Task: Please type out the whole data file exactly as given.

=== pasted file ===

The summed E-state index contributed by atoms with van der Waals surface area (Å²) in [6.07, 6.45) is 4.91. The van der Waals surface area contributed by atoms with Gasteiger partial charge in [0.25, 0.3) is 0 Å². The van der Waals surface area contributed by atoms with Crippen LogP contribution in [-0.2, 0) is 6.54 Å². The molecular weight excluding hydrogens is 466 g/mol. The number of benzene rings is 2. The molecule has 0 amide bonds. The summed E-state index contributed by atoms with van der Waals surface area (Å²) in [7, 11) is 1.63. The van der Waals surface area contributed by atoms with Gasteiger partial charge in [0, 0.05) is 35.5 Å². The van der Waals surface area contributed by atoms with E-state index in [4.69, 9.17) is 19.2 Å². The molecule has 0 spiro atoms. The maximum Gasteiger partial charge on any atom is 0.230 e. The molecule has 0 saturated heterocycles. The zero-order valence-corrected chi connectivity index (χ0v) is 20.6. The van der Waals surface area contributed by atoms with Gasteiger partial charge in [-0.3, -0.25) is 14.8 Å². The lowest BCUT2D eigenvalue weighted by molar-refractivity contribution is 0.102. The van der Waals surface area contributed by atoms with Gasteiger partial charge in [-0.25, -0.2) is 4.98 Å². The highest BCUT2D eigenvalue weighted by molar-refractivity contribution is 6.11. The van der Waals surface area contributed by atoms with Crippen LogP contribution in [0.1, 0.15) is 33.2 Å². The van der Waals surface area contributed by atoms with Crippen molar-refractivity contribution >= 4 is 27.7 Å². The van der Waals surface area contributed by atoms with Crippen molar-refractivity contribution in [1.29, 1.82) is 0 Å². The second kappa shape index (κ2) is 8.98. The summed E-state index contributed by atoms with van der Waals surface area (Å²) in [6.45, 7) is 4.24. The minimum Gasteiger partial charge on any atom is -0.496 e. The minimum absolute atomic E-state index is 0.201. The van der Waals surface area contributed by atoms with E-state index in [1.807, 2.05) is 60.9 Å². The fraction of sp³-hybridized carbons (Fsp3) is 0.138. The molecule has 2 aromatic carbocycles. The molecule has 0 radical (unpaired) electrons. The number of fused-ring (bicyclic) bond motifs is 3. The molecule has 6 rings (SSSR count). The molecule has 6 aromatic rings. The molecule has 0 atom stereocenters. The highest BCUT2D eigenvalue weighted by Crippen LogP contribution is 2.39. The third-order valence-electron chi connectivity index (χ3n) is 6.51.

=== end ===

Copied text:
The summed E-state index contributed by atoms with van der Waals surface area (Å²) in [6.07, 6.45) is 4.91. The van der Waals surface area contributed by atoms with Gasteiger partial charge in [0.25, 0.3) is 0 Å². The van der Waals surface area contributed by atoms with Crippen LogP contribution in [-0.2, 0) is 6.54 Å². The molecular weight excluding hydrogens is 466 g/mol. The number of benzene rings is 2. The molecule has 0 amide bonds. The summed E-state index contributed by atoms with van der Waals surface area (Å²) in [7, 11) is 1.63. The van der Waals surface area contributed by atoms with Gasteiger partial charge in [0, 0.05) is 35.5 Å². The van der Waals surface area contributed by atoms with E-state index in [4.69, 9.17) is 19.2 Å². The molecule has 0 spiro atoms. The maximum Gasteiger partial charge on any atom is 0.230 e. The molecule has 0 saturated heterocycles. The zero-order valence-corrected chi connectivity index (χ0v) is 20.6. The van der Waals surface area contributed by atoms with Gasteiger partial charge in [-0.3, -0.25) is 14.8 Å². The lowest BCUT2D eigenvalue weighted by molar-refractivity contribution is 0.102. The van der Waals surface area contributed by atoms with Gasteiger partial charge in [-0.25, -0.2) is 4.98 Å². The highest BCUT2D eigenvalue weighted by molar-refractivity contribution is 6.11. The van der Waals surface area contributed by atoms with Crippen LogP contribution in [0.1, 0.15) is 33.2 Å². The van der Waals surface area contributed by atoms with Crippen molar-refractivity contribution >= 4 is 27.7 Å². The van der Waals surface area contributed by atoms with Crippen molar-refractivity contribution in [1.29, 1.82) is 0 Å². The second kappa shape index (κ2) is 8.98. The summed E-state index contributed by atoms with van der Waals surface area (Å²) in [6.45, 7) is 4.24. The minimum Gasteiger partial charge on any atom is -0.496 e. The minimum absolute atomic E-state index is 0.201. The van der Waals surface area contributed by atoms with E-state index in [1.807, 2.05) is 60.9 Å². The fraction of sp³-hybridized carbons (Fsp3) is 0.138. The molecule has 2 aromatic carbocycles. The molecule has 0 radical (unpaired) electrons. The number of fused-ring (bicyclic) bond motifs is 3. The molecule has 6 rings (SSSR count). The molecule has 6 aromatic rings. The molecule has 0 atom stereocenters. The highest BCUT2D eigenvalue weighted by Crippen LogP contribution is 2.39. The third-order valence-electron chi connectivity index (χ3n) is 6.51.